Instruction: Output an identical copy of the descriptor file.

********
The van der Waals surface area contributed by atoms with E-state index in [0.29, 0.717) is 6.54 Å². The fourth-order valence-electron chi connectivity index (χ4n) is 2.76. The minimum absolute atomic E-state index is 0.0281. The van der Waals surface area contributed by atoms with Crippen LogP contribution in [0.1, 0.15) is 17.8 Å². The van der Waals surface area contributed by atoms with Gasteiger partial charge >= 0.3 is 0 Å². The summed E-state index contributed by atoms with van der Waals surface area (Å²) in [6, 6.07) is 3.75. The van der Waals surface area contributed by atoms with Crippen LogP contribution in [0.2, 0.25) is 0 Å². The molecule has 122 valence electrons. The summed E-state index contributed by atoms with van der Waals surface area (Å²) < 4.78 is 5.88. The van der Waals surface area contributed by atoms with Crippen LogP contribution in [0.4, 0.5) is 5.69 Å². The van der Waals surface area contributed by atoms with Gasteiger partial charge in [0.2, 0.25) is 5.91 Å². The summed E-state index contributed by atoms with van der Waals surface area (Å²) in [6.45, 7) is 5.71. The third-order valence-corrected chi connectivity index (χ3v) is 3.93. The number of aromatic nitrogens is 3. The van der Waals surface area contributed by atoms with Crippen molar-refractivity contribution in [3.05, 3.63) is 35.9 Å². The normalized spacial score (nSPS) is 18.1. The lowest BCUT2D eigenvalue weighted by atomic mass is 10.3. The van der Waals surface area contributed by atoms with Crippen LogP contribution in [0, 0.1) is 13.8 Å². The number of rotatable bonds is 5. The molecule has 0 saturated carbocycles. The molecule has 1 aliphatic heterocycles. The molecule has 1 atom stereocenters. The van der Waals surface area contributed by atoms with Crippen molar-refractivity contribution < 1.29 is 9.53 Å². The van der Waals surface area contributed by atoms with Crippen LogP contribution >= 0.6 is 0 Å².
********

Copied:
The van der Waals surface area contributed by atoms with E-state index in [0.29, 0.717) is 6.54 Å². The fourth-order valence-electron chi connectivity index (χ4n) is 2.76. The minimum absolute atomic E-state index is 0.0281. The van der Waals surface area contributed by atoms with Crippen LogP contribution in [0.1, 0.15) is 17.8 Å². The van der Waals surface area contributed by atoms with Gasteiger partial charge >= 0.3 is 0 Å². The summed E-state index contributed by atoms with van der Waals surface area (Å²) in [6, 6.07) is 3.75. The van der Waals surface area contributed by atoms with Crippen LogP contribution in [0.2, 0.25) is 0 Å². The molecule has 122 valence electrons. The summed E-state index contributed by atoms with van der Waals surface area (Å²) < 4.78 is 5.88. The van der Waals surface area contributed by atoms with Crippen LogP contribution in [0.4, 0.5) is 5.69 Å². The van der Waals surface area contributed by atoms with Gasteiger partial charge in [0.2, 0.25) is 5.91 Å². The summed E-state index contributed by atoms with van der Waals surface area (Å²) in [6.45, 7) is 5.71. The third-order valence-corrected chi connectivity index (χ3v) is 3.93. The number of aromatic nitrogens is 3. The van der Waals surface area contributed by atoms with Crippen molar-refractivity contribution in [3.05, 3.63) is 35.9 Å². The normalized spacial score (nSPS) is 18.1. The lowest BCUT2D eigenvalue weighted by atomic mass is 10.3. The van der Waals surface area contributed by atoms with Crippen LogP contribution in [0, 0.1) is 13.8 Å². The number of rotatable bonds is 5. The molecule has 0 saturated carbocycles. The molecule has 1 aliphatic heterocycles. The molecule has 1 atom stereocenters. The van der Waals surface area contributed by atoms with Crippen molar-refractivity contribution < 1.29 is 9.53 Å². The van der Waals surface area contributed by atoms with Crippen LogP contribution >= 0.6 is 0 Å².